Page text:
As damaging as it might be to its chances of a fair distribution at home, Charlie’s Farm is the R rated film Australia has been dying to see. Its ruthless, no-holds-barred savagery makes it one of the greatest Australian slasher films of all time, and while it may not have the brains of some contemporary offerings like Greg Mclean’s Wolf Creek, it’s got much, much more brawn.
Bored with not much to do, Jason (Dean Kirkright), Donkey (Sam Coward), Natasha (Tara Reid) and Melanie (Allira Jaques) head out to Charlie’s farm for the weekend to explore the urban legend of a psycho killer, Charlie, whose parents were murdered by a vengeful mob accusing the couple of terrible doings towards backpackers working the farm.
It’s not long into the group’s trip when we’re introduced to Charlie, played by a hulking Nathan Jones. He’s hellbent on killing the intruders in the most violent ways imaginable – without giving anything away one victim incurs the longest, most excruciating throat slashing ever seen on film. While the squeamish might not be able to help but look away, those who respect world class special effects of the highest quality will find a lot to appreciate, not only during this scene but throughout Charlie’s entirety.
Charlie’s Farm is riddled with familiar yet gorgeous horror film clichés that have made the genre so rich over the decades. There’s a campfire scene, pretty blonds, a mentally impaired child and at the centre of it all, a deeply disturbed family headed by horror film veteran Bill Moseley (House of 1000 Corpses) who gives the film its most impressive performance. He’s so electrifying here that it’s a shame his role wasn’t drawn out a little longer.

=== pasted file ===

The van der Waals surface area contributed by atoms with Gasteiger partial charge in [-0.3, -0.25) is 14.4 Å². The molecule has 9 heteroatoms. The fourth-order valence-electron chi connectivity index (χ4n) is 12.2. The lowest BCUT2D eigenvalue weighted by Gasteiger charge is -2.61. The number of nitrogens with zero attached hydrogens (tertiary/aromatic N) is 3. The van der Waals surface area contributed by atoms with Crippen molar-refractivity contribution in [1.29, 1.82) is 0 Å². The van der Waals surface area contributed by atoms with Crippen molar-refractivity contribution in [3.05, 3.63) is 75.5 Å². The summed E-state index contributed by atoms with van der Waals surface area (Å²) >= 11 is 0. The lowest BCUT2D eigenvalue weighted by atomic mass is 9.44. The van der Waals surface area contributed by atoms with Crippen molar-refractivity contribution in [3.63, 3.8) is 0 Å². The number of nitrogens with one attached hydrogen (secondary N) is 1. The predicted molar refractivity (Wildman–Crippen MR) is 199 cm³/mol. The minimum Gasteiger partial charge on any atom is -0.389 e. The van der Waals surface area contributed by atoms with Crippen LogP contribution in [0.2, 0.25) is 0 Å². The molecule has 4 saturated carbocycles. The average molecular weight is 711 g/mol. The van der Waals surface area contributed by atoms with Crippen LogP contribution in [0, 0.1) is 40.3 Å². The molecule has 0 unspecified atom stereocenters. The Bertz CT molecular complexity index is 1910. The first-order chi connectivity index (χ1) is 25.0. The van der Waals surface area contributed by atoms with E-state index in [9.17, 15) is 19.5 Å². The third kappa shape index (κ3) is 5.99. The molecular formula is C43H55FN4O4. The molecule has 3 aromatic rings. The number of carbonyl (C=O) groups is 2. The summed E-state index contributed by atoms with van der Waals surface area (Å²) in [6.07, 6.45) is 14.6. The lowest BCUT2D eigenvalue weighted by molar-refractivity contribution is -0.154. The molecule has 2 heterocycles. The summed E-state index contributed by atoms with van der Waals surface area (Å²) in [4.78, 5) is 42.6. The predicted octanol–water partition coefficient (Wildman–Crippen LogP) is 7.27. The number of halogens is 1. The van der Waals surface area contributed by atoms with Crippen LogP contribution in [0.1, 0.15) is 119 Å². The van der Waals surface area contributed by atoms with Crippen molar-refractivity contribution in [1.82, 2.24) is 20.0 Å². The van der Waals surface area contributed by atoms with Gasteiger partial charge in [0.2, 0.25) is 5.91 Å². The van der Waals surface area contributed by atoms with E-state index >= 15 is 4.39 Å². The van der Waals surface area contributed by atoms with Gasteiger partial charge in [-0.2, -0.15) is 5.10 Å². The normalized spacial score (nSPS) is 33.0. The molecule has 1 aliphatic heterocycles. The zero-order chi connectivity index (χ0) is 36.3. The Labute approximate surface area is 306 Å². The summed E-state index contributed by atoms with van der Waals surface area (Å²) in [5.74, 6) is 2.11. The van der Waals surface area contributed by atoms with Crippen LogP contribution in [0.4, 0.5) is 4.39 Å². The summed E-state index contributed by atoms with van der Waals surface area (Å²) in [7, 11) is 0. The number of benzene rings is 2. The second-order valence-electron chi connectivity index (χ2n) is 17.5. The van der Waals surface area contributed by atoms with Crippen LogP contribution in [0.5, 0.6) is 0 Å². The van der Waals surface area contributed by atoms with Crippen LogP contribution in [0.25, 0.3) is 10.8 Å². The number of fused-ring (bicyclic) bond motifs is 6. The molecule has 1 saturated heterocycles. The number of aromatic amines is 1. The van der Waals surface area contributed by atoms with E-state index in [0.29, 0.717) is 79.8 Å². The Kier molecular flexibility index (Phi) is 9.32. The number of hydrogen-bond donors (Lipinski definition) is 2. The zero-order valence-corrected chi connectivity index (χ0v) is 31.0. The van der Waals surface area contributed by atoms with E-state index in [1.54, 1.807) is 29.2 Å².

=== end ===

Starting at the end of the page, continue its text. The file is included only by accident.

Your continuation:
In fact, all of the performances are better than expected for a low budget horror film. Trudi Ross is gut-wrenching as Charlie’s overprotective mother and the two male leads are wonderfully humorous. But it’s two more Americans who surprise the most – Kane Hodder (Jason Takes Manhattan) can actually act and he does a great job as Tony and Tara Reid turns in her most tolerable performance ever.
At the heart of all of this is the film’s director – an incredibly talented Chris Sun (Daddy’s Little Girl) who demonstrates a genuine understanding of a genre he’s obviously so passionate about. This isn’t child’s play, this is a sick and twisted imagination that would be wasted on anything other than horror. If Sun can maintain this high level of quality in future filmmaking endeavours then not only is Australian horror in sterling hands but Australian filmmaking altogether.
Charlie’s Farm: 3.5/5
Directed by: Chris Sun
Starring: Tara Reid, Kane Hodder, Bill Moseley, Nathan Jones, Dean Kirkright, Same Coward and Allira Jaques
Review by: Matthew Eeles